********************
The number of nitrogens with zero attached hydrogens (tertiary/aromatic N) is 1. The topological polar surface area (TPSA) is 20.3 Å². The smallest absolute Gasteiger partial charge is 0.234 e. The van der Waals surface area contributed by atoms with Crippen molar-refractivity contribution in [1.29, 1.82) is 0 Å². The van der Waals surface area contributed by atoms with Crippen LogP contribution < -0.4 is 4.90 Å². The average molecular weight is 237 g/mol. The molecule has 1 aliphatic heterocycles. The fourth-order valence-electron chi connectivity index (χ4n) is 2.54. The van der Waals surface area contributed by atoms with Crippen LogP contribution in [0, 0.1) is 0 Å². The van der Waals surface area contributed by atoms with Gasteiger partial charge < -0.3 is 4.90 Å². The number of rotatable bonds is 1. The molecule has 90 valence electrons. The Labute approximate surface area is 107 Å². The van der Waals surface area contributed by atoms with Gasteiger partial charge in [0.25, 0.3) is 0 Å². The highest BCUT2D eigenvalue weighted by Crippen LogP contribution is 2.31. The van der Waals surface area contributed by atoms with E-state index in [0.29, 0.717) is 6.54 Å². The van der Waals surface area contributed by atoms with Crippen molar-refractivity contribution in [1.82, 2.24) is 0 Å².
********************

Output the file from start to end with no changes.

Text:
The number of nitrogens with zero attached hydrogens (tertiary/aromatic N) is 1. The topological polar surface area (TPSA) is 20.3 Å². The smallest absolute Gasteiger partial charge is 0.234 e. The van der Waals surface area contributed by atoms with Crippen molar-refractivity contribution in [1.29, 1.82) is 0 Å². The van der Waals surface area contributed by atoms with Crippen LogP contribution < -0.4 is 4.90 Å². The average molecular weight is 237 g/mol. The molecule has 1 aliphatic heterocycles. The fourth-order valence-electron chi connectivity index (χ4n) is 2.54. The van der Waals surface area contributed by atoms with Crippen LogP contribution in [0, 0.1) is 0 Å². The van der Waals surface area contributed by atoms with Gasteiger partial charge < -0.3 is 4.90 Å². The number of rotatable bonds is 1. The molecule has 90 valence electrons. The Labute approximate surface area is 107 Å². The van der Waals surface area contributed by atoms with Gasteiger partial charge in [0.25, 0.3) is 0 Å². The highest BCUT2D eigenvalue weighted by Crippen LogP contribution is 2.31. The van der Waals surface area contributed by atoms with E-state index in [0.29, 0.717) is 6.54 Å². The van der Waals surface area contributed by atoms with Crippen molar-refractivity contribution in [1.82, 2.24) is 0 Å².